Back in the 1980s, the rooftops around Wrigley field were no big thing. The practice of watching the ballgame from the roofs went back to the very first game ever played there, but up until the lights went in it was an informal, take a lawn chair up to the roof sort of a thing. It was really just a perk for living in one of the buildings in the 3600 block of North Sheffield, or the 1000 block of west Waveland Avenue.
And then the 80s and the greed and the lights all came into play (no pun intended). The last time that Wrigley Field hosted the All Star game, back in 1990, was the rooftops’ coming out party. One of the network announcers (was it Bob Costas or Pat O’Brien or somebody else who I don’t remember anymore?) found his way onto a rooftop and gave the world a view inside the ballpark from across the street. If the Wrigley Field land rush hadn’t already started by then, it began soon afterward.
During the 1990s and 2000s, these rooftops became a business. The buildings on those two blocks were bought up and fitted with bleachers, which were designed to maximize both crowds and profits. The ticket to a rooftop included all the food and drink you wanted, which is something the ballpark itself never offered. And it was an experience, akin to sitting atop the Green Monster at Fenway Park.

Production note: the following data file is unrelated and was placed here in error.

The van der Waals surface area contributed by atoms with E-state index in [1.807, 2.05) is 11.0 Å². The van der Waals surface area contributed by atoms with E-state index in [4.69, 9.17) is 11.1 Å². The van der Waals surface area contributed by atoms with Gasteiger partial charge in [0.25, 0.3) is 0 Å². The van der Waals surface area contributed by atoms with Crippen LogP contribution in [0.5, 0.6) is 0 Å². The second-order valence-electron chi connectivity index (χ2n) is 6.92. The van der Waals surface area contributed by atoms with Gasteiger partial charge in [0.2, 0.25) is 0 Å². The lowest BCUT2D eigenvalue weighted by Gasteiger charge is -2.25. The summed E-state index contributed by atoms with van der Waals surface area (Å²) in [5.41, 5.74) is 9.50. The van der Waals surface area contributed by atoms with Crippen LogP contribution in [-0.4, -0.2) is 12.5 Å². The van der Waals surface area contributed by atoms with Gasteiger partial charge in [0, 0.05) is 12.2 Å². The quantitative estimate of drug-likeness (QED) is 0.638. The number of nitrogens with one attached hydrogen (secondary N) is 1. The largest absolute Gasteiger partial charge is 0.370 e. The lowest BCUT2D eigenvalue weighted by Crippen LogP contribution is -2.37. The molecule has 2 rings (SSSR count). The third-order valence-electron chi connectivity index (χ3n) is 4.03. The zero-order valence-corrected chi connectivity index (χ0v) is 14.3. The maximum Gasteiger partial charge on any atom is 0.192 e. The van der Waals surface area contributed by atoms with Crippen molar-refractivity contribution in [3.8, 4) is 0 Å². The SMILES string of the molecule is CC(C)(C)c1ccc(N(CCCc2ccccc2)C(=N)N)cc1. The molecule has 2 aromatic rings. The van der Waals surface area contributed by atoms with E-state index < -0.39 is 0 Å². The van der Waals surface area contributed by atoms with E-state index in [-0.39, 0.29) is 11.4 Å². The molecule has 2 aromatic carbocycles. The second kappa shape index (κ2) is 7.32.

For the record, I’ve never been to one of the rooftops. And now that their demands are threatening to force the Cubs’ hand into decamping from Wrigley itself, I’ll never go to one, either. What was once not really a thing has since become a major thing, and the result threatens to change what the Cubs are for me and every other living Cubs fan.
As much as I don’t want to give a plug to the rooftop above by showing their website, I do want to call this building out as being a source of the problem. There are others too, but whatever pre-ballpark charm the building that once occupied this land ever had has been sacrificed to a business model that forever changed things around Wrigley Field, and not for the better.